The March 11 earthquake and tsunami that devastated Japan also had
a ripple effect for the numismatic community that collectors have just
Though Japan Mint officials in mid-March noted that the agency’s
product schedule was unaffected by the dual tragedies, attendees of
the Japan Mint’s World Mint Stage presentation Aug. 18 at the American
Numismatic Association World’s Fair of Money in Rosemont, Ill., were
told that the events in March delayed the Japan Mint’s commemorative
coin program. The program offers 500- and 1,000-yen coins for each of
the nation’s 47 prefectures.
Release of the coins that were planned as the 14th issue in the
series honoring all 47 of Japan’s prefectures, in this case honoring
Kumamoto, were postponed, with the 15th (for Toyama) and 16th
(Tottori) issues moved ahead one spot in the issue plan. The Kumamoto
coin takes the former place of the Tottori issue.
The Kumamoto coin, originally scheduled for international release
in June, will now be issued in October. The Toyama coin, originally
scheduled for a July release, was just issued in August. The Tottori
coin was slated for and will be released in September, but is now the
15th release in the series.
The delay also pushed back the international issuance of the
500-yen coins, which were originally due in early August, to early
September (they were released to Japanese banks on July 20).
The Japan Mint has released images and information for the coins
being issued for three more prefectures in a multiyear program
honoring its political subdivisions.
The program, announced in 2008, celebrates each of Japan’s 47
prefectures. Authorized for each prefecture is a circulating 500-yen
coin and a colorized Proof 1-ounce silver version, companion pieces.
The program runs through 2016.
Each 500-yen coin (worth about $6.49 in U.S. funds) is composed of
75 percent copper and 12.5 percent each of zinc and nickel. They weigh
7.1 grams, measure 26.5 millimeters in diameter and have estimated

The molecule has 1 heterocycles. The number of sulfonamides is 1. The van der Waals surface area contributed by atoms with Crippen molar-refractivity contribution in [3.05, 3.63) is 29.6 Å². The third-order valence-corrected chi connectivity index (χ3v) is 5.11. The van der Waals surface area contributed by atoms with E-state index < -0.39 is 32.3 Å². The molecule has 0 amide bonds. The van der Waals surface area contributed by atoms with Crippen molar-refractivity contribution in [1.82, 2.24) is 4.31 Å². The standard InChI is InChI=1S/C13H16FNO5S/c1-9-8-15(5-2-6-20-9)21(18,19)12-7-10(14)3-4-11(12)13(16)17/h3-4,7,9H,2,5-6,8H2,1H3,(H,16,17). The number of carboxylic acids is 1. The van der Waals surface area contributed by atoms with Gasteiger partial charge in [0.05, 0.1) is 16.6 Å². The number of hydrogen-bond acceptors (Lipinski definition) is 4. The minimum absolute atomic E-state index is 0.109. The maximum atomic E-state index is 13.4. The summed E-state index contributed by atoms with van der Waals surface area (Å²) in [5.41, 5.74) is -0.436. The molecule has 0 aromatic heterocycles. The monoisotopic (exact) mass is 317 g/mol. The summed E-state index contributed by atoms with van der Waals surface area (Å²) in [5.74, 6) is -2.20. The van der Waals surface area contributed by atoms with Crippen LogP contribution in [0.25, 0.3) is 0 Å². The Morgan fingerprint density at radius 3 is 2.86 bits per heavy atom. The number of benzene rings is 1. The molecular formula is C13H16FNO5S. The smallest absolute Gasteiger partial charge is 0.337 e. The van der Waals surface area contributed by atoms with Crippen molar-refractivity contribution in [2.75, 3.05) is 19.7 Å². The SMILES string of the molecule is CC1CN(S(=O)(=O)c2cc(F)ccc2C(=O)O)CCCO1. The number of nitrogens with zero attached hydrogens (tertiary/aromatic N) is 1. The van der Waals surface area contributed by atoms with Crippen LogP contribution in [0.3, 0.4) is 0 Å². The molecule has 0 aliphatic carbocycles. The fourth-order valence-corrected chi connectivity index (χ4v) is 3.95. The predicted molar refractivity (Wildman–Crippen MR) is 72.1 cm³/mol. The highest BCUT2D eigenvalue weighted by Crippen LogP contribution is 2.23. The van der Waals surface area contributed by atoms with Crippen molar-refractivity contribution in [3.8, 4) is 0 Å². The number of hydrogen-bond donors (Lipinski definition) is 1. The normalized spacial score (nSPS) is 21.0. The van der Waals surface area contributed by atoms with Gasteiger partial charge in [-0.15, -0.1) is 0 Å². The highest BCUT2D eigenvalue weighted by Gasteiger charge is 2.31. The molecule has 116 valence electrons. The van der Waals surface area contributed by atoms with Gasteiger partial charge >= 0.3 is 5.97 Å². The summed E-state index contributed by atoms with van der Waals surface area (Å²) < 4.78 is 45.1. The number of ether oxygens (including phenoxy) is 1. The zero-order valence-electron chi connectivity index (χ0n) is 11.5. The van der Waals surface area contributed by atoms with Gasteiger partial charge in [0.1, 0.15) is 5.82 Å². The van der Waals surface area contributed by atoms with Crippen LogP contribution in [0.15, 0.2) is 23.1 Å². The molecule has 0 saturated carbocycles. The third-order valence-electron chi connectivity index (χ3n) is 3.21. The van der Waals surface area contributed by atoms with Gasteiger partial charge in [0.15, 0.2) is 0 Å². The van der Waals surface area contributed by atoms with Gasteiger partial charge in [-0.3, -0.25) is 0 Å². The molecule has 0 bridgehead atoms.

mintages of about 1.8 million coins per prefecture.
The .999 fine silver 1,000-yen coins weigh 31.1 grams, measure 40
millimeters in diameter and have a mintage limit of 100,000 pieces per prefecture.
The 500- and 1,000-yen coins feature reverse designs common to
each denomination. The common 500-yen reverse shows an unspecified
historic Japanese coin, surrounded by English and Japanese
inscriptions indicating the name of the program and the denomination.
The standard reverse of the 1,000-yen coin shows snow crystals, the
moon and cherry blossoms.
The 500-yen coin for Toyama honors the Owara Kaze-no-Bon festival.
The “Bon dance of the wind” is performed nightly during a three-day
festival every September in the small, remote town of Yatsuo.
The dancing ceremony, which has been held for some 300 years, is
said to help appease the wind and ensure an abundant harvest. Male and
female dancers perform different styles of dance while wearing woven
hats low over their eyes while folk songs provide the tempo amid rows
of thousands of paper lanterns.
The Tateyama Mountain Range and the Amaharashi Kaigon (or
“rain-clear”) coast, a natural attraction in Toyama, are honored on
the 1,000-yen coin.
The mountain range, called Mount Tateyama, has three peaks and at
its highest point rises some 3,015 meters (9,892 feet). It is
considered one of three of Japan’s “Holy Mountains.” People believed
they could visit with spirits from the afterlife by visiting its deep
valleys for worship. Mount Tateyama rises high above Toyama Bay in the
center coastal region of Japan, facing the Sea of Japan to the north.
Nageiredo Hall at the Sanbutsu-ji Temple, a site perched some 520
meters (1,706 feet) up on a cliff wall, is featured on the 500-yen
coin for Tottori.
It is also known as “Thrown-in Hall,” as legend suggests an
ascetic at the foot of the mountain threw the temple into place. The
hall dates to circa 706.
The Tottori Sand Dunes, coastal sand dunes off the coast of the
Sea of Japan, are featured on the 1,000-yen coin.
The dunes (the only large dune system in Japan) measure 16
kilometers (about 10 miles) from east to west and 2 kilometers (about
1.2 miles) from north to south. A scenic point on the coast called
Senkan Matsushima, a rock formation with a sole pine tree perched on
top, appears in the background on the silver coin.
Kumamoto’s 500-yen coin celebrates the 404-year-old castle
synonymous with the prefecture.
Kumamoto Castle, built in 1607, is famous for its stone wall
featuring a graceful curved line. The stone wall becomes steeper as it
ascends in order to stop enemies from entering. The castle is one of
Japan’s premier castles.
The 1,000-yen coin for Kumamoto depicts Mount Aso, the largest
active volcano in Japan, which features one of the world’s largest
calderas, measuring some 75 miles in circumference. Clouds of smoke
rise from the caldera on the silver Proof coin.
Two distributors will offer the silver 1,000-yen coins to American
collectors as they are released; the Toyama coin is now available from
PandaAmerica for $99 plus $7 shipping, while Euro Collections
International prices the coin at $130 plus $10 shipping.
Telephone PandaAmerica toll free at 800-472-6327 or visit www.pandaamerica.com. Telephone
ECI toll free at 877-897-7696 or visit www.eurocollections.com. ■